Of Medicaid, sham divorces and Russian Internet brides

By Stephen D. Forman (LTCA)

Long Term Care Associates, Inc.


​Michael Cannon of the Cato Institute wrote a piece in the National Review Online last month discussing various forms of Medicaid fraud — thanks go to my colleague and friend Stephen Moses of the Center for LTC Reform for calling this to his readers' attention.

Mr. Moses quotes the NRO piece about Medicaid fraud as follows, "'It's brazen, it's ubiquitous and it's other people's money, so nobody cares.' It touches LTC too: 'And there are other forms of fraud. An entire cottage industry of elder-law attorneys has emerged, for instance, to help well-to-do seniors appear poor on paper so that Medicaid will pay their nursing-home bills. Medicaid even encourages the elderly to get sham divorces for the same reason. It's all perfectly legal. It's still fraud.'"

The National Academy of Elder Law Attorneys has been advocating sham divorces as a Medicaid planning tool for nearly 20 years -- and as if there were no other alternatives. You should read how people spin these scams into the most wrought, emotionally heartstrung tales of misery!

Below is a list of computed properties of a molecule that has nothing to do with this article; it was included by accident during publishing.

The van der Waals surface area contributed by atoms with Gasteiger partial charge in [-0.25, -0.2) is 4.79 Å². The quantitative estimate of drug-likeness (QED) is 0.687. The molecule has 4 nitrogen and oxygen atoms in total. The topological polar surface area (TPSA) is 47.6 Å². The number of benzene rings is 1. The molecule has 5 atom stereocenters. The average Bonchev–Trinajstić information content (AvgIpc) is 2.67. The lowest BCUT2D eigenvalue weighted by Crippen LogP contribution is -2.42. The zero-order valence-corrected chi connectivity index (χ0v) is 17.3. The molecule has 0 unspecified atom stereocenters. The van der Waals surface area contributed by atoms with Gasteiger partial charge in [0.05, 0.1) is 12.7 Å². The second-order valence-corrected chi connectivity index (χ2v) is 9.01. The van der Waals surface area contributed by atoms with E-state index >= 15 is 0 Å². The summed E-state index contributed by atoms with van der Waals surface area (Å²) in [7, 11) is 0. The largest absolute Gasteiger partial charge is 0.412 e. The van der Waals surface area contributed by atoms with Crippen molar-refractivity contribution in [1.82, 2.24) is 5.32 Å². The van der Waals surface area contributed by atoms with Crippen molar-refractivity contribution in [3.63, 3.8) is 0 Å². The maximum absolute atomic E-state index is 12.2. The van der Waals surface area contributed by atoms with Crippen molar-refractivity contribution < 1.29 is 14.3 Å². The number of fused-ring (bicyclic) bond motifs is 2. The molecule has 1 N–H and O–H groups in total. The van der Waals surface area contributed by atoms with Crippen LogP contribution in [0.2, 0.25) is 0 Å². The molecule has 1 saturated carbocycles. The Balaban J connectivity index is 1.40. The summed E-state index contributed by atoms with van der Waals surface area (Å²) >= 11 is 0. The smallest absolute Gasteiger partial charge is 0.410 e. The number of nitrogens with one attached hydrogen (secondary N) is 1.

But I've often wondered why — as long as we're playing matrimonial gamesmanship — no one proposes sham marriages as well?

Where NAELA argues that Medicaid "encourages" divorce, one could make the equally ludicrous yet just as plausible argument that Medicaid encourages just as many marriages through its generous spousal asset allowances. After all, if I'm single with $208,800 in countable assets, I'm on a one-way fast-track to $2,000 before I can qualify, costing me $206,800.

But if I get married (thank you Russian Internet bride industry) my community spouse can keep $104,400. (Rules obviously vary by state.) That's a huge win.

I'm sure attorneys who are clever enough to wend their way through the byzantine maze of Medicaid are also whip-smart enough to ensure that these sorts of marriages of convenience (it's not like we don't have such a tradition in America) can be constructed for the protection of both parties. It's also not like there's a huge population of elderly singles who may just enjoy making that romantic connection with someone new in their golden years.

Think about it.